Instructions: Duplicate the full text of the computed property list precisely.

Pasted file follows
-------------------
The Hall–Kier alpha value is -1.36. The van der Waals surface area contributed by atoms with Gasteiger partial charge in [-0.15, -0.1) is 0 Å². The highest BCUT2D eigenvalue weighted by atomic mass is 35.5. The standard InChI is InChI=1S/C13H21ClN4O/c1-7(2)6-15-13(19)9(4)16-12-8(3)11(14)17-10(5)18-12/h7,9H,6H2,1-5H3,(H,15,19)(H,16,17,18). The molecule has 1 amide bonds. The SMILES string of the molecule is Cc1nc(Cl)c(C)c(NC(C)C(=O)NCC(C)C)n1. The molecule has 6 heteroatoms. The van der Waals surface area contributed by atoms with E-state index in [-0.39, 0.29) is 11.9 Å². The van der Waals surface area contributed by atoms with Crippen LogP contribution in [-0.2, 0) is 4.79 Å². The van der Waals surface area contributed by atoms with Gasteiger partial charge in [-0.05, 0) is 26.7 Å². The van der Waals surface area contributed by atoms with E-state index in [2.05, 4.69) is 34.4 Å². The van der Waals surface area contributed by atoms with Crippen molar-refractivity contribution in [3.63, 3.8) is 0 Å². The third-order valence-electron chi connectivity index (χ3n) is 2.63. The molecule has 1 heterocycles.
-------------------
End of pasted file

The Hall–Kier alpha value is -1.36. The van der Waals surface area contributed by atoms with Gasteiger partial charge in [-0.15, -0.1) is 0 Å². The highest BCUT2D eigenvalue weighted by atomic mass is 35.5. The standard InChI is InChI=1S/C13H21ClN4O/c1-7(2)6-15-13(19)9(4)16-12-8(3)11(14)17-10(5)18-12/h7,9H,6H2,1-5H3,(H,15,19)(H,16,17,18). The molecule has 1 amide bonds. The SMILES string of the molecule is Cc1nc(Cl)c(C)c(NC(C)C(=O)NCC(C)C)n1. The molecule has 6 heteroatoms. The van der Waals surface area contributed by atoms with E-state index in [-0.39, 0.29) is 11.9 Å². The van der Waals surface area contributed by atoms with Crippen LogP contribution in [-0.2, 0) is 4.79 Å². The van der Waals surface area contributed by atoms with Gasteiger partial charge in [-0.05, 0) is 26.7 Å². The van der Waals surface area contributed by atoms with E-state index in [2.05, 4.69) is 34.4 Å². The van der Waals surface area contributed by atoms with Crippen molar-refractivity contribution in [3.63, 3.8) is 0 Å². The third-order valence-electron chi connectivity index (χ3n) is 2.63. The molecule has 1 heterocycles.